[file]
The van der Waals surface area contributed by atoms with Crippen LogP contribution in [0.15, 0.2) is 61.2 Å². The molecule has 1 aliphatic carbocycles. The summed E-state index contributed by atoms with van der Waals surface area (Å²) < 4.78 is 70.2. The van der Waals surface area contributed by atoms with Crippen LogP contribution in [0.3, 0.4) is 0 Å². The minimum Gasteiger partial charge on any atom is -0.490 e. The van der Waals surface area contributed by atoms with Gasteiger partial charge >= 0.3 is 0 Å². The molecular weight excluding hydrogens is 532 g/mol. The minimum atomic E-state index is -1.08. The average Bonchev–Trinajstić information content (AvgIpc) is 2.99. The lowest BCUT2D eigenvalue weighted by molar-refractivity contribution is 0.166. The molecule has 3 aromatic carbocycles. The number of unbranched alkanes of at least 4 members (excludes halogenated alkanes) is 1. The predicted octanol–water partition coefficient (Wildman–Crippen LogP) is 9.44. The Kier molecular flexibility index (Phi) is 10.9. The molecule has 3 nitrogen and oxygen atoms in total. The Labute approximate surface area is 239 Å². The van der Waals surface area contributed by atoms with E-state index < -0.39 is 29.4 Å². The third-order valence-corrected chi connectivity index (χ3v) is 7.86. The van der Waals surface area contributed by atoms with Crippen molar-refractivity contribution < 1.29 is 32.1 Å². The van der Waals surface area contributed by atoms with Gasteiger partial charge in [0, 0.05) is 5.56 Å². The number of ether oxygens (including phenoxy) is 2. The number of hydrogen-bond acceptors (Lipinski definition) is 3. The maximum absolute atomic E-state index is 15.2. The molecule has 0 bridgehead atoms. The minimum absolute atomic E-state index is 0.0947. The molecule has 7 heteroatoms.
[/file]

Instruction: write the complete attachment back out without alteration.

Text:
The van der Waals surface area contributed by atoms with Crippen LogP contribution in [0.15, 0.2) is 61.2 Å². The molecule has 1 aliphatic carbocycles. The summed E-state index contributed by atoms with van der Waals surface area (Å²) < 4.78 is 70.2. The van der Waals surface area contributed by atoms with Crippen LogP contribution in [0.3, 0.4) is 0 Å². The minimum Gasteiger partial charge on any atom is -0.490 e. The van der Waals surface area contributed by atoms with Gasteiger partial charge >= 0.3 is 0 Å². The molecular weight excluding hydrogens is 532 g/mol. The minimum atomic E-state index is -1.08. The average Bonchev–Trinajstić information content (AvgIpc) is 2.99. The lowest BCUT2D eigenvalue weighted by molar-refractivity contribution is 0.166. The molecule has 3 aromatic carbocycles. The number of unbranched alkanes of at least 4 members (excludes halogenated alkanes) is 1. The predicted octanol–water partition coefficient (Wildman–Crippen LogP) is 9.44. The Kier molecular flexibility index (Phi) is 10.9. The molecule has 3 nitrogen and oxygen atoms in total. The Labute approximate surface area is 239 Å². The van der Waals surface area contributed by atoms with E-state index < -0.39 is 29.4 Å². The third-order valence-corrected chi connectivity index (χ3v) is 7.86. The van der Waals surface area contributed by atoms with Crippen molar-refractivity contribution < 1.29 is 32.1 Å². The van der Waals surface area contributed by atoms with Gasteiger partial charge in [0, 0.05) is 5.56 Å². The number of ether oxygens (including phenoxy) is 2. The number of hydrogen-bond acceptors (Lipinski definition) is 3. The maximum absolute atomic E-state index is 15.2. The molecule has 0 bridgehead atoms. The minimum absolute atomic E-state index is 0.0947. The molecule has 7 heteroatoms.